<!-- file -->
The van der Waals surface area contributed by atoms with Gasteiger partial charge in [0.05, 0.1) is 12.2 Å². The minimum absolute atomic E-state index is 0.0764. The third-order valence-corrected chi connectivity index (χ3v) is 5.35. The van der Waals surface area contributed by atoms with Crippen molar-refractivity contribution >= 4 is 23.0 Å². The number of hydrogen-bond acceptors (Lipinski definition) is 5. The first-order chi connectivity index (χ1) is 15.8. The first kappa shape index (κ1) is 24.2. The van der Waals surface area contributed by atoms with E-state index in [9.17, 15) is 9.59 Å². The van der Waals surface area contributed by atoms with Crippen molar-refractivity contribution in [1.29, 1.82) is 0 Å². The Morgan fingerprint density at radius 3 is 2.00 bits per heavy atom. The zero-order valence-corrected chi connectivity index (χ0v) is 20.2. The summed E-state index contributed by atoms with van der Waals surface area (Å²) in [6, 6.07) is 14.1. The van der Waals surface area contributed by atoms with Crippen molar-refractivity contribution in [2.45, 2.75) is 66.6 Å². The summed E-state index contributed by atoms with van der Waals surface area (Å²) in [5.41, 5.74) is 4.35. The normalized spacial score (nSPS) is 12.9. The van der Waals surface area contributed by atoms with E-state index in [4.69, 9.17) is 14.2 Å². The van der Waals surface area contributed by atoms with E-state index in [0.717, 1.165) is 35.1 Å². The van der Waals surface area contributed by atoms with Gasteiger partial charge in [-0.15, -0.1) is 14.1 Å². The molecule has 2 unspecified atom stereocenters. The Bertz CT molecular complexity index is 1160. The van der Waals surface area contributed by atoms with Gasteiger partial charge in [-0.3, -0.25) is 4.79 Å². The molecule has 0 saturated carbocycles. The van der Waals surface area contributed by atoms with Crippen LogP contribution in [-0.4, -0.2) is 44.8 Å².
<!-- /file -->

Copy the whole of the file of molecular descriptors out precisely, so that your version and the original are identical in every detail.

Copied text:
The van der Waals surface area contributed by atoms with Gasteiger partial charge in [0.05, 0.1) is 12.2 Å². The minimum absolute atomic E-state index is 0.0764. The third-order valence-corrected chi connectivity index (χ3v) is 5.35. The van der Waals surface area contributed by atoms with Crippen molar-refractivity contribution >= 4 is 23.0 Å². The number of hydrogen-bond acceptors (Lipinski definition) is 5. The first-order chi connectivity index (χ1) is 15.8. The first kappa shape index (κ1) is 24.2. The van der Waals surface area contributed by atoms with E-state index in [9.17, 15) is 9.59 Å². The van der Waals surface area contributed by atoms with Crippen molar-refractivity contribution in [1.29, 1.82) is 0 Å². The Morgan fingerprint density at radius 3 is 2.00 bits per heavy atom. The zero-order valence-corrected chi connectivity index (χ0v) is 20.2. The summed E-state index contributed by atoms with van der Waals surface area (Å²) in [6, 6.07) is 14.1. The van der Waals surface area contributed by atoms with Crippen molar-refractivity contribution in [2.45, 2.75) is 66.6 Å². The summed E-state index contributed by atoms with van der Waals surface area (Å²) in [5.41, 5.74) is 4.35. The normalized spacial score (nSPS) is 12.9. The van der Waals surface area contributed by atoms with E-state index in [4.69, 9.17) is 14.2 Å². The van der Waals surface area contributed by atoms with E-state index in [0.717, 1.165) is 35.1 Å². The van der Waals surface area contributed by atoms with Gasteiger partial charge in [-0.15, -0.1) is 14.1 Å². The molecule has 2 unspecified atom stereocenters. The Bertz CT molecular complexity index is 1160. The van der Waals surface area contributed by atoms with Gasteiger partial charge in [-0.3, -0.25) is 4.79 Å². The molecule has 0 saturated carbocycles. The van der Waals surface area contributed by atoms with Crippen LogP contribution in [-0.4, -0.2) is 44.8 Å².